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Some Kind of Wonderful Review

Other Critics provided by Metacritic.com

Critics scores range from 0 to 100, with higher scores indicating more favorable reviews.

  • 3.0
    55

    out of 100

    Metascore®
    Mixed or average reviews
    based on a weighted average of all
    critic review scores.

  • 40

    out of 100

    Wall Street Journal Julie Salamon

    It's just that the picture doesn't have a strong idea behind it, just a fog of many half-expressed ideas. [26 Feb 1987, p.20(E)]

  • 50

    out of 100

    Chicago Tribune Dave Kehr

    It's Mary Stuart Masterson, bringing a depth and tenacity to her role that nowhere appears in the screenplay, who leaves the lasting impression. She escapes the airiness of Hughes's vision to establish something like a human being. [22 Feb 1987]

  • 75

    out of 100

    Chicago Sun-Times Roger Ebert

    It is not about whether the hero will get the girl. It is about whether the hero should get the girl, and when was the last time you saw a movie that even knew that could be the question?

    Read Full Review

  • 80

    out of 100

    The New York Times Janet Maslin

    It has a light touch, a disarming cast, a well-developed sense of humor and a lot of charm. [27 Feb 1987, p.C17]

  • 80

    out of 100

    Variety

    A simple, lovely and thoughtful teenage story that occasionally shines due to fine characterizations and lucid dialog.

    Read Full Review

  • See all Some Kind of Wonderful reviews at Metacritic.com

For Families provided by Common Sense Media

Iffy for 13+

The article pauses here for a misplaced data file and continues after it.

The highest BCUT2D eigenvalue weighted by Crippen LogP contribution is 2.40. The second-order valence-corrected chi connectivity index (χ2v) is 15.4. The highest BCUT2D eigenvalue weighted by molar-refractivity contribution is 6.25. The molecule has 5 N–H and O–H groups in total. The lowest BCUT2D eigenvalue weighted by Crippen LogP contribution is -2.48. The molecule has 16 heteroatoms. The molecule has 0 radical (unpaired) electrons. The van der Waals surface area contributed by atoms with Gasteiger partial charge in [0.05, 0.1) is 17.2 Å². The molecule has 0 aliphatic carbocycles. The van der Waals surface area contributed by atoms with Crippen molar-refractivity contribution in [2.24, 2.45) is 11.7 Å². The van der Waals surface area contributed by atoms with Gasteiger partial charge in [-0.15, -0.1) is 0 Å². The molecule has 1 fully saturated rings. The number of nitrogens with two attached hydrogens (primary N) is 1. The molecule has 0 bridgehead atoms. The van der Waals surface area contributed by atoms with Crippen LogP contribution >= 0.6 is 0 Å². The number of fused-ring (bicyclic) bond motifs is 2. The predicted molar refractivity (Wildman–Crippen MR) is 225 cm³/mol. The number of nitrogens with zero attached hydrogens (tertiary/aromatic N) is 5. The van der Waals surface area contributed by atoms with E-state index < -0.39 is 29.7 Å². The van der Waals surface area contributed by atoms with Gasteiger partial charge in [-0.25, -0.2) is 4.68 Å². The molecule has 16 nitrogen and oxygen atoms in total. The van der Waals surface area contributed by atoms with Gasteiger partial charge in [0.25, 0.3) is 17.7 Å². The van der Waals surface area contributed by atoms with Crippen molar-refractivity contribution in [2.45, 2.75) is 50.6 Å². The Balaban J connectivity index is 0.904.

Typical '80s teen movie is still relevant today.

What Parents Need to Know

Parents need to know that this film contains a fair amount of objectionable language that the characters use in dramatic moments, not casually. A tomboy character gets referred to as a lesbian in a pejorative manner. There is some mild locker room semi-nudity (girls in camisoles and underwear) that is more wistful than sexual, as a tomboy character watches her pretty, feminine rival get dressed. There are some teenagers that smoke, with consequences, and some references to drinking, although no characters become intoxicated. Part of the plot is the threat of one character planning to beat up another, but he is thwarted and no violence occurs. Parents should also be aware that there are some "types" in the movie (like "punk," "rich girl," and "tomboy"), but that the movie goes past clichés to treat them as people. There is very little diversity in the cast -- the only black characters are members of the permanent detention-room crowd.

  • Families can talk about what divides people in society, such as money, behavior, or education, and how people work to get past those divisions. Other issues might include how the protagonists develop as people. Who is brave in this film? What kinds of courage are there?

The good stuff
  • message true0

    Messages: Poor kids are continually put down by rich kids, a girl loses her friends for dating an unpopular boy.

What to watch for
  • violence false0

    Violence: Although there is almost no on-screen violence, the threat of a beating hovers over much of the movie.

  • sex false3

    Sex: Intense kissing, references to a girl's virginity.

  • language false3

    Language: Some strong language.

  • consumerism false0

    Consumerism: Not an issue

  • drugsalcoholtobacco false3

    Drinking, drugs and smoking: One or two cigarettes, an empty bottle of liquor.

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